Pernambuco trees, which grow only in Brazil, have provided the preferred hardwood for bows of string instruments for centuries. Photo source: Toronto Star.

In Brief | In November, global conservation leaders considered new rules covering pernambuco, the Brazilian wood that is used in the bows of stringed instruments, that would have imposed heavy burdens on all trade and movement of the wood—even in existing instruments. The ruling would have been devastating to musicians and orchestras, without creating ways to conserve the wood. But thanks to work by the League of American Orchestras and a broad coalition of stakeholders, new regulations create sustainable approaches to conserving the wood while supporting musicians and orchestras.

From November 14 to 25 in 2022, delegates from 184 countries gathered in Panama for the 19th Conference of the Parties (CoP) to the Convention on International Trade in Endangered Species of Wild Fauna and Flora (CITES). One of the proposals on the table could have had serious implications for the music business: Proposal 49 suggested that pernambuco, a hardwood, be listed on Appendix I, the highest level of protection.

Pernambuco (paubrasilia echinata) has been the preferred material for bows of high-quality stringed instruments since the late 18th century. Its unusual combination of density and flexibility was discovered by François-Xavier Tourte, the father of the modern bow. The tree, which grows only in Brazil, has been decimated over the last century due to deforestation in the Atlantic rain forest. In 1992, it was placed on Brazil’s own endangered species list, and in 2007, at CoP14, it was listed on CITES Appendix II. That CITES listing meant that trade in the wood was subject to international controls and regulations. During the 2007 debate over the Appendix II listing, the music industry—including the League of American Orchestras, the National Association of Music Merchants (NAMM), and the International Pernambuco Conservation Initiative (IPCI, an organization of bowmakers)—mobilized and helped devise a compromise that limited the listing to “logs, sawn wood, veneer sheets and unfinished wood and articles used for the fabrication of bows for stringed musical instruments.” Finished bows traveling internationally or being sold across borders were thus not subject to CITES controls or permitting.

The 2022 proposal, submitted by Brazil, would have transferred pernambuco from Appendix II to Appendix I—the highest level of protection—with an annotation: “All parts, derivatives and finished products, including bows of musical instruments, except musical instruments and their parts, composing traveling orchestras, and solo musicians carrying musical passports in accordance with Res. 16.8.” The proposal referenced a law enforcement initiative carried out in Brazil in 2021, which found a significant level of illegal trade in the wood, bow blanks, and finished bows made in Brazil. The exception requested by Brazil was unclear, and technically not allowed by the underlying CITES treaty, which requires that all parts and derivatives of plants listed under Appendix I be subject to controls.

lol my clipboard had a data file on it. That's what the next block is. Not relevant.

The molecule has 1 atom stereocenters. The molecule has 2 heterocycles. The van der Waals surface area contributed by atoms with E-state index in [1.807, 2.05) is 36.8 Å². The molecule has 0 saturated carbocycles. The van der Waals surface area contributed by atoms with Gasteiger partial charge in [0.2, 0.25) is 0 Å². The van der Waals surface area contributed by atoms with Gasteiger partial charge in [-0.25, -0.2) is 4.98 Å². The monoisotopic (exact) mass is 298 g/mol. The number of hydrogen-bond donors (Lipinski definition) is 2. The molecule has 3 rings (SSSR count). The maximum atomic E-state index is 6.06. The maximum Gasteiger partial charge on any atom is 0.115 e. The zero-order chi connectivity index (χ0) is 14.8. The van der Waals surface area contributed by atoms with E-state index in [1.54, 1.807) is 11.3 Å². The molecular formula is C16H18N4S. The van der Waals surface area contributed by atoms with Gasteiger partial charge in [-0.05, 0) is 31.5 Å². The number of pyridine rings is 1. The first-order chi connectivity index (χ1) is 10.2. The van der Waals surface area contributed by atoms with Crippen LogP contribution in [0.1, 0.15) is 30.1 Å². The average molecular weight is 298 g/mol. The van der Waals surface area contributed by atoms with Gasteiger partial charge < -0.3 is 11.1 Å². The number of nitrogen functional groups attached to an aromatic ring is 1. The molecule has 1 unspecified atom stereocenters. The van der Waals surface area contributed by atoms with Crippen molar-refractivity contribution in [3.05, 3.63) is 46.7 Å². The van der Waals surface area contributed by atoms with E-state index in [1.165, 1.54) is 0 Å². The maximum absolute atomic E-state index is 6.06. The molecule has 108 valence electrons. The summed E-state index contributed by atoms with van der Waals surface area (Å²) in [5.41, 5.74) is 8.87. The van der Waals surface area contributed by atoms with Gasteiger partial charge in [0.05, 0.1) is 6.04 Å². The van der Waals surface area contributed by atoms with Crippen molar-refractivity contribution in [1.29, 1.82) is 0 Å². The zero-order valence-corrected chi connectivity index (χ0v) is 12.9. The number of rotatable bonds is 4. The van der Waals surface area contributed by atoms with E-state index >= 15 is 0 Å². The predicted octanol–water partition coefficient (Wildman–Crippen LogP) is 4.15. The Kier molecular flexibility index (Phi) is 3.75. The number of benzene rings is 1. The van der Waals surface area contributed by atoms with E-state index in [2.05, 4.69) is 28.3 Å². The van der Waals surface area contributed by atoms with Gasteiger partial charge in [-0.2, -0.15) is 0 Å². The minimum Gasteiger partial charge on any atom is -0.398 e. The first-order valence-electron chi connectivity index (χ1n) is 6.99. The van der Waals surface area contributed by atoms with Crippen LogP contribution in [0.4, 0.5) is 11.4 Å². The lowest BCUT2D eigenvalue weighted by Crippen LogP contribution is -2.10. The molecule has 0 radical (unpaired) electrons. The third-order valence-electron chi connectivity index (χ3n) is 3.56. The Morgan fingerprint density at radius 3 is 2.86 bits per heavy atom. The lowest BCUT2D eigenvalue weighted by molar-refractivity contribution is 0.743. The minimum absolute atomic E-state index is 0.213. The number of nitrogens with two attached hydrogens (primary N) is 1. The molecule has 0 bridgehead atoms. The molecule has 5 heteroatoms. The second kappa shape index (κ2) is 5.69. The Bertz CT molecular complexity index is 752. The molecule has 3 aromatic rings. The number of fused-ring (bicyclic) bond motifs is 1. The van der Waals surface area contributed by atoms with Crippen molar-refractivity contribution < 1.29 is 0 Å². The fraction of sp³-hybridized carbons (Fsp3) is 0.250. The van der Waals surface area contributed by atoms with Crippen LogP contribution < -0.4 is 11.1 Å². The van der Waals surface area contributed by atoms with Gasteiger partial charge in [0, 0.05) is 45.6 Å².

When the new proposals governing pernambuco—which would have drastically affected the music sector—were released, the League of American Orchestras, as part of an international coalition of over two dozen music industry stakeholders, mobilized to study it.

In negotiations led by Brazil, the European Union, United Kingdom, Australia, Japan, the U.S., and other participants in a small working group, a path forward was achieved for stringed instrument bows made of pernambuco wood, setting in motion new conservation actions and controls for exports from Brazil—where the species is grown—without introducing new permit requirements for global travel and trade with finished bows that have already moved outside of Brazil. The new Pernambuco policy (PDF), approved on November 25 and going into effect 90 days later, will keep the species in its current Appendix II listing, with revised rules that place CITES permit requirements on finished bows (and all Pernambuco wood) the first time they leave Brazil (exports). Finished bows that are “re-exported” globally (meaning the bow is crossing a border after the Pernambuco wood has previously left Brazil in some form as an export) remain exempt from new CITES permit requirements. The proposal is also accompanied by a new set of action items for continued discussion and voluntary enactment in the next three years before the next CITES meeting. These recommendations include efforts to: create systems for documenting the legal origins of existing and new bows; support capacity-building for enforcement and conservation efforts within Brazil and among importing countries; and identify plantation-grown Pernambuco that could be certified for long-term sustainable use.

Bow tip using pernambuco wood. Photo courtesy of L'atelier d'Arthur.

Causes for Concern

When the initial proposal was released earlier last year, the League, as part of an international coalition of over two dozen music industry stakeholders, mobilized to study it. They collaborated on a response, communicated to their national governments, that stressed their commitment to the conservation of pernambuco but urged “an alternate policy solution that would more effectively sustain the species while avoiding damage to the music sector.”